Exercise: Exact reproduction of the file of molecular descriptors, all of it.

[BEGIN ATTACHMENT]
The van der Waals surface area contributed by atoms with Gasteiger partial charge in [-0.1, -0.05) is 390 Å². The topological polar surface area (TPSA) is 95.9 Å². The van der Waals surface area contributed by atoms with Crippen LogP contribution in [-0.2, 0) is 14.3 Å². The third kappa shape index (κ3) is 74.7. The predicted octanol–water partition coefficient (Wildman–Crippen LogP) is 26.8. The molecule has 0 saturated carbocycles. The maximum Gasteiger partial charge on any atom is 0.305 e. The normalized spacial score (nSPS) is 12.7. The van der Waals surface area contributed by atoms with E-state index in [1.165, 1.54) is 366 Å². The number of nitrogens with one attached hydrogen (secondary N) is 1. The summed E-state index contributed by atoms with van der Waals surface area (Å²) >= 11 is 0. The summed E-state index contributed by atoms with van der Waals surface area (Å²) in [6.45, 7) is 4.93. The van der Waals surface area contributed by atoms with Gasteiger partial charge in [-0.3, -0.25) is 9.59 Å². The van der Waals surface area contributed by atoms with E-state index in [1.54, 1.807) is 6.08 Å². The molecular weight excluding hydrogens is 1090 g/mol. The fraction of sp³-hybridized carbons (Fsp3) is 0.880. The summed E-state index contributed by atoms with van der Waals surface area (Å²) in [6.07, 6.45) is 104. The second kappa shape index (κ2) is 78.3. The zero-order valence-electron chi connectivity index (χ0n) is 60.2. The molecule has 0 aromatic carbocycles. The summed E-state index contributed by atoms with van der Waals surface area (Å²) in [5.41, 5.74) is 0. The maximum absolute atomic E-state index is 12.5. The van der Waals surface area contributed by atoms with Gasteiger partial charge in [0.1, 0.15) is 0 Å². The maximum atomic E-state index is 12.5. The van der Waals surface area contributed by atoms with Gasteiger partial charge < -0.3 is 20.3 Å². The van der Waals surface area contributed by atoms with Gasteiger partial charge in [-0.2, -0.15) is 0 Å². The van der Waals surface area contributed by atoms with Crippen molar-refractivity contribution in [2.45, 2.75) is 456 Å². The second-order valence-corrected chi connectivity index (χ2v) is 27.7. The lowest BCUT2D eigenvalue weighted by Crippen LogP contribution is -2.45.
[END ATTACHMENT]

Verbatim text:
The van der Waals surface area contributed by atoms with Gasteiger partial charge in [-0.1, -0.05) is 390 Å². The topological polar surface area (TPSA) is 95.9 Å². The van der Waals surface area contributed by atoms with Crippen LogP contribution in [-0.2, 0) is 14.3 Å². The third kappa shape index (κ3) is 74.7. The predicted octanol–water partition coefficient (Wildman–Crippen LogP) is 26.8. The molecule has 0 saturated carbocycles. The maximum Gasteiger partial charge on any atom is 0.305 e. The normalized spacial score (nSPS) is 12.7. The van der Waals surface area contributed by atoms with E-state index in [1.165, 1.54) is 366 Å². The number of nitrogens with one attached hydrogen (secondary N) is 1. The summed E-state index contributed by atoms with van der Waals surface area (Å²) >= 11 is 0. The summed E-state index contributed by atoms with van der Waals surface area (Å²) in [6.45, 7) is 4.93. The van der Waals surface area contributed by atoms with Gasteiger partial charge in [-0.3, -0.25) is 9.59 Å². The van der Waals surface area contributed by atoms with E-state index in [1.54, 1.807) is 6.08 Å². The molecular weight excluding hydrogens is 1090 g/mol. The fraction of sp³-hybridized carbons (Fsp3) is 0.880. The summed E-state index contributed by atoms with van der Waals surface area (Å²) in [6.07, 6.45) is 104. The second kappa shape index (κ2) is 78.3. The zero-order valence-electron chi connectivity index (χ0n) is 60.2. The molecule has 0 aromatic carbocycles. The summed E-state index contributed by atoms with van der Waals surface area (Å²) in [5.41, 5.74) is 0. The maximum absolute atomic E-state index is 12.5. The van der Waals surface area contributed by atoms with Gasteiger partial charge in [0.1, 0.15) is 0 Å². The maximum atomic E-state index is 12.5. The van der Waals surface area contributed by atoms with Gasteiger partial charge < -0.3 is 20.3 Å². The van der Waals surface area contributed by atoms with Gasteiger partial charge in [-0.2, -0.15) is 0 Å². The van der Waals surface area contributed by atoms with Crippen molar-refractivity contribution in [2.45, 2.75) is 456 Å². The second-order valence-corrected chi connectivity index (χ2v) is 27.7. The lowest BCUT2D eigenvalue weighted by Crippen LogP contribution is -2.45.